Also, it’s worth taking into consideration that maternity services here in the UK are stretched to breaking point as it is. Although the caesarean rate rising isn’t necessarily a problem in and of itself, how are the maternity services going to cope with the extra workload? We already hear stories every day of women in postnatal wards across the UK who are left to their own devices following their caesareans because there simply aren’t enough nurses and midwives to go round. There are women everywhere who have felt abandoned after their caesarean births, laying in their beds unable to even lift their babies up by themselves.  What happens when the caesarean rates inevitably rise, putting more women in postnatal wards for longer periods of time, and requiring more care? How do NICE intend to ensure the NHS can provide enough staff to care for them?  It wasn’t long ago that myself and some other local mothers were campaigning to keep overnight stays available at our local NHS birth centre, and now the NHS are taking steps that will likely end up with MORE women needing overnight care for an extended period of time? It doesn’t make any sense.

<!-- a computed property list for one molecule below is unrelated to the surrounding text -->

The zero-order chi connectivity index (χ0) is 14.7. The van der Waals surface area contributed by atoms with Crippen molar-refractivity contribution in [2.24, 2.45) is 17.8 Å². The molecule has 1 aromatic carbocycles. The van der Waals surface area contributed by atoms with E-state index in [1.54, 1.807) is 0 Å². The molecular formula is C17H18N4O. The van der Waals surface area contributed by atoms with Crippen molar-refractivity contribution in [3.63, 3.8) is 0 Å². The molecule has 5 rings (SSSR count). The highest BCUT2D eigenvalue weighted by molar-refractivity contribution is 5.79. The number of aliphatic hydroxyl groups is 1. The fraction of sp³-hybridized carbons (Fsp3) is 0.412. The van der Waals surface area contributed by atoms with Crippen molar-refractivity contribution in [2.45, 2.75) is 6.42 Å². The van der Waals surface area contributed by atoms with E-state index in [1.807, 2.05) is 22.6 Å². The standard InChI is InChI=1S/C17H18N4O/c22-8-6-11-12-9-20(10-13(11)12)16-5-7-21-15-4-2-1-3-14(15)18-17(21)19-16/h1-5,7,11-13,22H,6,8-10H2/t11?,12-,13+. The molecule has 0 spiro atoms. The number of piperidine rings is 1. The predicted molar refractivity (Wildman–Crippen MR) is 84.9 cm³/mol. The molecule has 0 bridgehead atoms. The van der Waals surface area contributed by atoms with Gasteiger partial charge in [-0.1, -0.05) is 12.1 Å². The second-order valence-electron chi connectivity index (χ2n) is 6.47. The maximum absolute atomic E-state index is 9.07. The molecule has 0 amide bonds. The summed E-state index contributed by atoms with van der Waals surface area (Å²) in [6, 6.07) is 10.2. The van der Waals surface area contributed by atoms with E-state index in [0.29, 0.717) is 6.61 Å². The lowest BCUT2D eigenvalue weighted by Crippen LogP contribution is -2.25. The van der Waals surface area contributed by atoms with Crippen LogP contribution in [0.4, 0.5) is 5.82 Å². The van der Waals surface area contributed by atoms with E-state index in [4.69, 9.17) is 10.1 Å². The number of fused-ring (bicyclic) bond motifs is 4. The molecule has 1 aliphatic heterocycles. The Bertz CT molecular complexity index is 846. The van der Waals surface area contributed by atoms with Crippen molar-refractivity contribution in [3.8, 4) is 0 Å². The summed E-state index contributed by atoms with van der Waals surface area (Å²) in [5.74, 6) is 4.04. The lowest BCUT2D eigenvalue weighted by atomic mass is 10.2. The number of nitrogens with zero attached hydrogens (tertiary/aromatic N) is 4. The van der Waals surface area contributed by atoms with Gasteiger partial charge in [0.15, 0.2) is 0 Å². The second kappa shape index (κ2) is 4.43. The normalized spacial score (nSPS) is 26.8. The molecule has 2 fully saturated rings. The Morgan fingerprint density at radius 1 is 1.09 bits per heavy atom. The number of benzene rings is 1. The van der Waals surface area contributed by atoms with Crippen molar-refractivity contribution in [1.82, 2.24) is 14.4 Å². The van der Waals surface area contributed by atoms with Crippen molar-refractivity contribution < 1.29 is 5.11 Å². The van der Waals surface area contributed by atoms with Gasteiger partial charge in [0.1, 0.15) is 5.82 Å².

And what about the human cost? What about the fact that caesarean section is four times more likely to lead to fatalities (according to a report in the British Medical Journal)? What about the fact that studies have suggested that babies born by caesarean are more likely to suffer respiratory distress? What about the fact that mothers who give birth by caesarean are statistically less likely to breastfeed, which could cause further health problems later down the line for baby and mum? What about the fact that women who have caesareans are more likely to suffer complications with healing after giving birth? Of course, these points are vastly outweighed by the benefit of a necessary caesarean section – but one with absolutely no medical indication, physically or otherwise? Seriously? Am I the only one here saying WTF?